Four of the best youth teams in European club football meet this week at the UEFA Youth League Finals in Nyon, Switzerland.
Atlético Madrid, Benfica, Juventus and Salzburg, winners of the 2016-2017 edition, prepare for the semi-finals to be held at the 4,000-seat Kolovray stadium. The winner will be chosen next Monday, April 25th.
The 2021/202 edition marks the return of the long-awaited tournament, which was canceled the previous season due to the pandemic.
In the youth league, players gain significant experience on the field, but there are also many opportunities for further development of the players.
Support local sports
During their stay in Switzerland, the four clubs will participate in training sessions and dedicate themselves to social initiatives, which should contribute to team spirit and fair play within teams.
The juniors meet the President of the UEFA Referees Committee Roberto Rossetti, who informs them about the laws of the game and participates in an interview with UEFA integrity experts. Locally, they participate in an event organized by the UEFA Foundation and PluSport, an organization that enables people with disabilities to participate in sports.
This is an opportunity for UEFA and clubs to give back to the people of Nyon who have supported the competition since its inception in the 2013/14 season.
Since 1995, UEFA has been based in the city in western Switzerland, not far from Geneva. The pan-European organization promotes physical activity among the local population, especially young people. He also intends to improve other sports facilities in the city.
Daniel Roussellat, Mayor of Nyon
“The City of Nyon is pleased that this top-tier sporting event can be held again after a year-long break due to the pandemic. I would like to assure that Nyon is fortunate to host the Youth League Finals and I am pleased that this event has not only a sporting aspect, but a social aspect as well. Enjoy Football fans and youth in particular have a great opportunity to experience the stars of tomorrow.”
More information about the Stade de Colovray
The community at the heart of the UEFA Youth League
Each season, UEFA also gives participating clubs a €500 grant to participate in social projects that ensure players are committed to their local communities.
For example, Atlético runs training sessions with underprivileged children. But there are many other stories of players who have taken the time to engage with people living in precarious conditions.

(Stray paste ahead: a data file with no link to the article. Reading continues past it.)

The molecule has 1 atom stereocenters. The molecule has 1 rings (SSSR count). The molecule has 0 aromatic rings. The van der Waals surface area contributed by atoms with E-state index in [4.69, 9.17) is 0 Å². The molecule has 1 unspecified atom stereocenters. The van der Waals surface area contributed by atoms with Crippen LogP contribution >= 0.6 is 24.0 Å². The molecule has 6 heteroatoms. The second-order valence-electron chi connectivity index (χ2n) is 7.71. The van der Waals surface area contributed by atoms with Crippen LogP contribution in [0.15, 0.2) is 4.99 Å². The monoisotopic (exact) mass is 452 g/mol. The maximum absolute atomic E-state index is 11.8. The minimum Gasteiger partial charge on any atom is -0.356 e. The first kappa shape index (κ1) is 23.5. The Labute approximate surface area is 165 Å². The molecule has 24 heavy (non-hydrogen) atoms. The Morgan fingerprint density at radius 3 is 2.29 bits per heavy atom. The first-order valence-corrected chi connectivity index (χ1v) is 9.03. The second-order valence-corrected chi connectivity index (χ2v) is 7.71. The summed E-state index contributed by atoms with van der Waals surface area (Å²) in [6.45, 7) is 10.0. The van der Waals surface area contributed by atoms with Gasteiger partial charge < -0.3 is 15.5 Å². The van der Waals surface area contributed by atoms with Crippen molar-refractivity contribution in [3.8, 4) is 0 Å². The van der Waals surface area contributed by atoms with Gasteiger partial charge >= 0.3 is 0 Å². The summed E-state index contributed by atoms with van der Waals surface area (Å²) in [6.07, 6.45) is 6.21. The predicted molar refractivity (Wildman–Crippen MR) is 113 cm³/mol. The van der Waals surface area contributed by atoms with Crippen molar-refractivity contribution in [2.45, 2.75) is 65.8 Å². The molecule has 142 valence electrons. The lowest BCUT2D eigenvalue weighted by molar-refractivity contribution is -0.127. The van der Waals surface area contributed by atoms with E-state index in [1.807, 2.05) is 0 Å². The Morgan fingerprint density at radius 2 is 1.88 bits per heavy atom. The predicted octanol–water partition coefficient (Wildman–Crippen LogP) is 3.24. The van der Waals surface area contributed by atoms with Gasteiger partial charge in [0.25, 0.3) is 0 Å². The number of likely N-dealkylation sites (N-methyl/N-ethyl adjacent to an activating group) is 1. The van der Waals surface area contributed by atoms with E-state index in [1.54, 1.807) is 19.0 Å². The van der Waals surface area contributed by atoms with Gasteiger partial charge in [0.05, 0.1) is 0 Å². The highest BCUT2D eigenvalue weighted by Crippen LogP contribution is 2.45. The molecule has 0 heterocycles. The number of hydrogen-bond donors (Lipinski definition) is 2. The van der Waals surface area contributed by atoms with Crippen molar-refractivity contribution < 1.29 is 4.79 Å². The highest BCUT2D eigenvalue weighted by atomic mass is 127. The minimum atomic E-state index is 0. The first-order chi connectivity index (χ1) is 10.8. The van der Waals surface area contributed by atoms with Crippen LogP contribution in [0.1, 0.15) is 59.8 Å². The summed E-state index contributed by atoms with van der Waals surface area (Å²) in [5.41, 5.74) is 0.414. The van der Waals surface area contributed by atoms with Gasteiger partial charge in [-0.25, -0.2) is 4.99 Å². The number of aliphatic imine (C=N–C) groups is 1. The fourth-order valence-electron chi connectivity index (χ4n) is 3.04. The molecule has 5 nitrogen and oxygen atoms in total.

One example of community involvement is Manchester United, whose teams work with the club’s foundation to run mental health education and awareness-raising events in local secondary schools.
Players plan a physical activity that will encourage children to stay active because it will benefit themselves. The football players also participated in a question and answer session with the students to create a safe environment for children to express their feelings, share challenges and learn about the support they can get.
Paris Saint-Germain players set up a “solidarity restaurant”, cooked and distributed meals for children of the “Rouge et Bleu” school – a project of the PSG Foundation, which allows disadvantaged children to participate in learning units, thus helping them while supporting their own personal development. Other crew members visited children at a local hospital and spent time chatting with patients and their families.
The Sevilla FC team visited the Bioalverde Ecological Park and raised funds for the project – a non-profit organization created to help people at risk of social exclusion.
Other associations have also taken the lead: Hajduk Split supports the adoption of abandoned pets and Deportivo La Coruña, a local organization that helps cancer patients.
UEFA learning app for players
Red Star Belgrade’s Bobang Mateja accepted the UEFA Player of the Year award. Red Star Belgrade
All teams participating in the Youth League can participate in the training sessions and get free access to the “UEFA For Players” app, which provides players with help and advice at all stages of their careers.
The app has been developed to give players the knowledge they need to plan their career. It includes modules on the topics of integrity, doping, social image, finance, fair play, and work after playing as a player.
Players earn points for completing units, and each month the best of them receive prizes, including UEFA Champions League match balls.
Investing in football
The Youth League is an example of how UEFA has invested the profits from the men’s first division competitions in the development of European football at all levels of the football pyramid.
The 13 other UEFA men’s and women’s competitions are funded from the proceeds of the European Nations Cup, UEFA Champions League and UEFA Europa League: UEFA Women’s Champions League, European Under-21 Championship, European Men’s and Women’s Futsal Cup, Futsal Champions League, Youth League, European Men’s Under-17 and Under-19 Championship, European Under-19 Futsal Championship and District Cup.